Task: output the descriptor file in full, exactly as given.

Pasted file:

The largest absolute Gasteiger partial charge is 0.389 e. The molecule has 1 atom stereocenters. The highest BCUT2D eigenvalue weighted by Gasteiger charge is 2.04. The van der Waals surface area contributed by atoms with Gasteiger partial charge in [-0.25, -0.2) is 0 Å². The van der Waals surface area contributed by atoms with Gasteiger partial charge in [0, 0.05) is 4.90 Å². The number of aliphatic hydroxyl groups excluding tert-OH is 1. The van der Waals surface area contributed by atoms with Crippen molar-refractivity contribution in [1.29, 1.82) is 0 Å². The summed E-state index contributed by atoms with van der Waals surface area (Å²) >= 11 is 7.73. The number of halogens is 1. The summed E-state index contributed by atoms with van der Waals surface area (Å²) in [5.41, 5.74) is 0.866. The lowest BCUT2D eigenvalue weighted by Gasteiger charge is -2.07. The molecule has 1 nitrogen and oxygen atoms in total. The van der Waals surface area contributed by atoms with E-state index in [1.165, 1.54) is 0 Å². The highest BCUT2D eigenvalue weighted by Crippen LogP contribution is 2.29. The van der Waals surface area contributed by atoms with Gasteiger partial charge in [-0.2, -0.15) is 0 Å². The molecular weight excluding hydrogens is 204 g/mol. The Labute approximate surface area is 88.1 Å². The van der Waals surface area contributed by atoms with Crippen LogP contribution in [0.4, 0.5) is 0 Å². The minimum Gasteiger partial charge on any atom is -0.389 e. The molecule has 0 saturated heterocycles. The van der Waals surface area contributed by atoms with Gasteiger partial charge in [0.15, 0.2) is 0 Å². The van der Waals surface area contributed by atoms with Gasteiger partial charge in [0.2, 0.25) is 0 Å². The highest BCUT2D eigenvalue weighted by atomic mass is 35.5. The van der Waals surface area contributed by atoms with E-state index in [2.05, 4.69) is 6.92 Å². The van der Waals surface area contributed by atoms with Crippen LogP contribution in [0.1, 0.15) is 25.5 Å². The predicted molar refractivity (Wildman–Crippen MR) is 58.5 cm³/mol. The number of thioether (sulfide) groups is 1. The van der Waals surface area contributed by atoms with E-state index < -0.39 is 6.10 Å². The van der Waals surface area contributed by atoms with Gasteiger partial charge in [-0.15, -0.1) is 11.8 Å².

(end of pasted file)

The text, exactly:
The largest absolute Gasteiger partial charge is 0.389 e. The molecule has 1 atom stereocenters. The highest BCUT2D eigenvalue weighted by Gasteiger charge is 2.04. The van der Waals surface area contributed by atoms with Gasteiger partial charge in [-0.25, -0.2) is 0 Å². The van der Waals surface area contributed by atoms with Gasteiger partial charge in [0, 0.05) is 4.90 Å². The number of aliphatic hydroxyl groups excluding tert-OH is 1. The van der Waals surface area contributed by atoms with Crippen molar-refractivity contribution in [1.29, 1.82) is 0 Å². The summed E-state index contributed by atoms with van der Waals surface area (Å²) >= 11 is 7.73. The number of halogens is 1. The summed E-state index contributed by atoms with van der Waals surface area (Å²) in [5.41, 5.74) is 0.866. The lowest BCUT2D eigenvalue weighted by Gasteiger charge is -2.07. The molecule has 1 nitrogen and oxygen atoms in total. The van der Waals surface area contributed by atoms with E-state index in [1.165, 1.54) is 0 Å². The highest BCUT2D eigenvalue weighted by Crippen LogP contribution is 2.29. The van der Waals surface area contributed by atoms with Gasteiger partial charge in [-0.2, -0.15) is 0 Å². The molecular weight excluding hydrogens is 204 g/mol. The Labute approximate surface area is 88.1 Å². The van der Waals surface area contributed by atoms with Crippen LogP contribution in [0.4, 0.5) is 0 Å². The minimum Gasteiger partial charge on any atom is -0.389 e. The molecule has 0 saturated heterocycles. The van der Waals surface area contributed by atoms with Gasteiger partial charge in [0.15, 0.2) is 0 Å². The van der Waals surface area contributed by atoms with Gasteiger partial charge in [0.2, 0.25) is 0 Å². The highest BCUT2D eigenvalue weighted by atomic mass is 35.5. The van der Waals surface area contributed by atoms with E-state index in [2.05, 4.69) is 6.92 Å². The van der Waals surface area contributed by atoms with Crippen LogP contribution in [0.1, 0.15) is 25.5 Å². The predicted molar refractivity (Wildman–Crippen MR) is 58.5 cm³/mol. The number of thioether (sulfide) groups is 1. The van der Waals surface area contributed by atoms with E-state index < -0.39 is 6.10 Å². The van der Waals surface area contributed by atoms with Gasteiger partial charge in [-0.15, -0.1) is 11.8 Å².